As Frontline revealed the deep divisions in the legal community last night, including FBI Director Mueller threatening to resign over illegal NSA spying on US citizens, Yahoo! Inc. (NASDAQ:YHOO) announces it is purchasing Blink, a mobile messaging application that allows users to send messages that self-destruct at a time chosen by the sender.

Yahoo

Show same honesty online as in person

“We built Blink because we believe everyone should be free to show the same honesty and spontaneity in their online conversations as they can in person,” the company said in a Reuters report.

The acquisition comes on the heels of rival Snapchat settled charges with U.S. regulators that accused it of deceiving consumers by promising that photos sent on its service disappeared forever after a certain period.  The deal for Blink, which was announced in its website, comes nearly one year after its founding in April of 2013.  Blink was founded inside Meh Labs, an incubator company founded by ex-Google employees Kevin Stephens and Michelle Norgan. Meh Labs is best known for its location-sharing app Kismet.  As a result of the deal, Blink will shut down its app for both iOS and Android platforms in coming weeks.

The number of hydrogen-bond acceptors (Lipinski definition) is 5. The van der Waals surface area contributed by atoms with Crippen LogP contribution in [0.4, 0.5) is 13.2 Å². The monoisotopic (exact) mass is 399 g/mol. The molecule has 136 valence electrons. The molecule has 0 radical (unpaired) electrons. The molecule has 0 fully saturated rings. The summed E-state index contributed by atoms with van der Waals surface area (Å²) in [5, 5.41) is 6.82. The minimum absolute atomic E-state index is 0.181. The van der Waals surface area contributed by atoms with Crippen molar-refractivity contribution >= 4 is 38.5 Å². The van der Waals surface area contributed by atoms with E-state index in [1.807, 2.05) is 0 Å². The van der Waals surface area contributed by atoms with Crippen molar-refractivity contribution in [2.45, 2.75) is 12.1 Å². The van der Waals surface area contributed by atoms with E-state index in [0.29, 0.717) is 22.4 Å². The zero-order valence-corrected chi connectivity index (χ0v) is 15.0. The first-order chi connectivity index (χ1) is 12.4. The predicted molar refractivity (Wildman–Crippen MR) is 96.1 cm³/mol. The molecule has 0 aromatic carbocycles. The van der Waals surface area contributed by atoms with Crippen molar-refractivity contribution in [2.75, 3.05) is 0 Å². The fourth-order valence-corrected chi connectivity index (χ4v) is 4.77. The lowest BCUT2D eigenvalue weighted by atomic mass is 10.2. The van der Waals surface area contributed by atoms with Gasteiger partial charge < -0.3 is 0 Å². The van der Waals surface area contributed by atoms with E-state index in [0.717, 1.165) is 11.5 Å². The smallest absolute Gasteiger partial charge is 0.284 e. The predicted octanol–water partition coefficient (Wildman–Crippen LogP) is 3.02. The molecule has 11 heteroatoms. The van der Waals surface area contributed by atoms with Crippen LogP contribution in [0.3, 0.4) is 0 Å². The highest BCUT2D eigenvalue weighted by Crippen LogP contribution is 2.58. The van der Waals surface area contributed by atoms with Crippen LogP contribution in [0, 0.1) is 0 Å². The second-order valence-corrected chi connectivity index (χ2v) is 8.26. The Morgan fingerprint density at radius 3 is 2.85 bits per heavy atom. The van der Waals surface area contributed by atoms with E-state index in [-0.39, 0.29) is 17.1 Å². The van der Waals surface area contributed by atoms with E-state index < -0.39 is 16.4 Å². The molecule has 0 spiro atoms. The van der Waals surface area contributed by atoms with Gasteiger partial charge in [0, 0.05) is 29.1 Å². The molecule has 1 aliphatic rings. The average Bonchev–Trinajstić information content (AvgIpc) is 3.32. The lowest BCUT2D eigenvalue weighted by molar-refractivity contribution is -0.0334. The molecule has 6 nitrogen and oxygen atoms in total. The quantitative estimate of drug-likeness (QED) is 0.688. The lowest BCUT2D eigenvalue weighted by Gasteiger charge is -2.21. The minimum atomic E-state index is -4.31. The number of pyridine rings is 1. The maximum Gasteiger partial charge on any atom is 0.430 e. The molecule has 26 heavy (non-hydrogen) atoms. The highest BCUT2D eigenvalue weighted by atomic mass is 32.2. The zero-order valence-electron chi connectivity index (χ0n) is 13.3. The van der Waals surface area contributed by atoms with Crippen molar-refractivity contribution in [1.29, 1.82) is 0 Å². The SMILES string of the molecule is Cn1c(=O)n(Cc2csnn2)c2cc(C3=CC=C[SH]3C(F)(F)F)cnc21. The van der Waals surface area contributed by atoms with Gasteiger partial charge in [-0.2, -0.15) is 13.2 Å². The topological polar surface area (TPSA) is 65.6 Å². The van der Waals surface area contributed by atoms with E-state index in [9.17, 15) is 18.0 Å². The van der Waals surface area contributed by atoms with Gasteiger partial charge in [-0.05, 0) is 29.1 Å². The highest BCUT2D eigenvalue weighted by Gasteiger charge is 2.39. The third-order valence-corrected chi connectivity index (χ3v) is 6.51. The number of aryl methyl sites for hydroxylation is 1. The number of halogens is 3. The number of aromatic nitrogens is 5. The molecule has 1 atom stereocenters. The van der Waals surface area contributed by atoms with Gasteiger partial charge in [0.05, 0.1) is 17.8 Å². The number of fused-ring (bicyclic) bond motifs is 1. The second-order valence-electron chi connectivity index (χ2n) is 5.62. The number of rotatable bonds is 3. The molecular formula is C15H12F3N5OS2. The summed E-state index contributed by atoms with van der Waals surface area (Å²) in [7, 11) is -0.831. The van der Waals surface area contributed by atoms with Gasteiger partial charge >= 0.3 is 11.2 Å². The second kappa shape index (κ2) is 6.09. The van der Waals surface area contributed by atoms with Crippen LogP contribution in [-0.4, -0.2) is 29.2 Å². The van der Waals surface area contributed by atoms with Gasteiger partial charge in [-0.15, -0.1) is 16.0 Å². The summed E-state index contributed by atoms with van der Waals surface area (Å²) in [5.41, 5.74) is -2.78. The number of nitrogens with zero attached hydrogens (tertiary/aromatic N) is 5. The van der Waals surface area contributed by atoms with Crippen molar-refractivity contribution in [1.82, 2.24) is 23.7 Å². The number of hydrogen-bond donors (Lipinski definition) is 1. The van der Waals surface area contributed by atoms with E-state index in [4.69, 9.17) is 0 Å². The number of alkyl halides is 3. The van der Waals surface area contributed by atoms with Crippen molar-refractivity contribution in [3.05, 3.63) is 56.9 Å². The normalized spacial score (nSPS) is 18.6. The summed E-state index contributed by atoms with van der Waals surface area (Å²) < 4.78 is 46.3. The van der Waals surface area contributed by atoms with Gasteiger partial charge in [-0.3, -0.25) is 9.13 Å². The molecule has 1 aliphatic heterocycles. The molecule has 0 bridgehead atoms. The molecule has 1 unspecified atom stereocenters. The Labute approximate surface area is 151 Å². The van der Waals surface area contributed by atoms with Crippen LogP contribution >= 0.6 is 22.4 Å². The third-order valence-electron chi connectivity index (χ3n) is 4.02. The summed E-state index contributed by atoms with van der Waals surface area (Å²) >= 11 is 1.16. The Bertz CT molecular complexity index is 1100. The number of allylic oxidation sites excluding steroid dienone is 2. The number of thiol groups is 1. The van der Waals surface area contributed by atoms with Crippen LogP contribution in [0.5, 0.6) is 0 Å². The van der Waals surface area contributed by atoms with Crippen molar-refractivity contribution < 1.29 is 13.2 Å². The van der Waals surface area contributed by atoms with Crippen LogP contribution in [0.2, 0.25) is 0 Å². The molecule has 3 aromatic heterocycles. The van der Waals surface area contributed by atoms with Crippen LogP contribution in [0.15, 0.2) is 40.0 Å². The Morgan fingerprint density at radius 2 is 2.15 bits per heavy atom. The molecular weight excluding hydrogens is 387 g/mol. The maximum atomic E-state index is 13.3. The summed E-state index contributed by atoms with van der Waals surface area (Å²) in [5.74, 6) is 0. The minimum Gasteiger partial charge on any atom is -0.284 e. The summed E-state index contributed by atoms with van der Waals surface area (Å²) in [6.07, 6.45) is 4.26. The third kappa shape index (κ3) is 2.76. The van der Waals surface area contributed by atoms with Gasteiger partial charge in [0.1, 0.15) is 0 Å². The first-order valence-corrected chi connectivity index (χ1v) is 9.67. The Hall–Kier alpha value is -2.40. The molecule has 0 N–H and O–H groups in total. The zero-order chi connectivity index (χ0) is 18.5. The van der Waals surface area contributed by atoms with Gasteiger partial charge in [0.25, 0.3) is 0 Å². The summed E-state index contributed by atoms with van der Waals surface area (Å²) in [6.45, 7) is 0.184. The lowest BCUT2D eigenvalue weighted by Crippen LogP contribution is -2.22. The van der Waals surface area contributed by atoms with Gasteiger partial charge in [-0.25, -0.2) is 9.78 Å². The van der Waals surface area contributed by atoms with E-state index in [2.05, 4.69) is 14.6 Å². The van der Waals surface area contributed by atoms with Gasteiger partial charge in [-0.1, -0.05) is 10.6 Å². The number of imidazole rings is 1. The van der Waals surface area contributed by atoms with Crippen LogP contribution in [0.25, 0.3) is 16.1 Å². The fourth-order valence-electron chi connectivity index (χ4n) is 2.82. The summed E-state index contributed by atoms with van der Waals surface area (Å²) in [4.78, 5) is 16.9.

Yahoo adding small, mobile start-up apps

For its part Yahoo! Inc. (NASDAQ:YHOO) has added to its stable several small, mobile start-ups since Mayer took over and now has 430 million monthly users of its mobile products.

Mobile messaging apps are particularly hot in emerging markets.  Internet-based firms have been seeking to capitalize on the popularity of free services offered through the apps as a way to grow users and monetize mobile advertising revenue.  The top of the sweepstakes goes to Whatsapp.  The mobile messaging service received a $3 billion buyout offer from Facebook Inc late last year, which it rejected. Facebook later acquired mobile messaging app Whatsapp for $19 billion, its largest acquisition ever.  Japanese e-commerce company Rakuten Inc got a piece of the action this past February when it bought Viber, a mobile app enabling free calls and messages, for $900 million.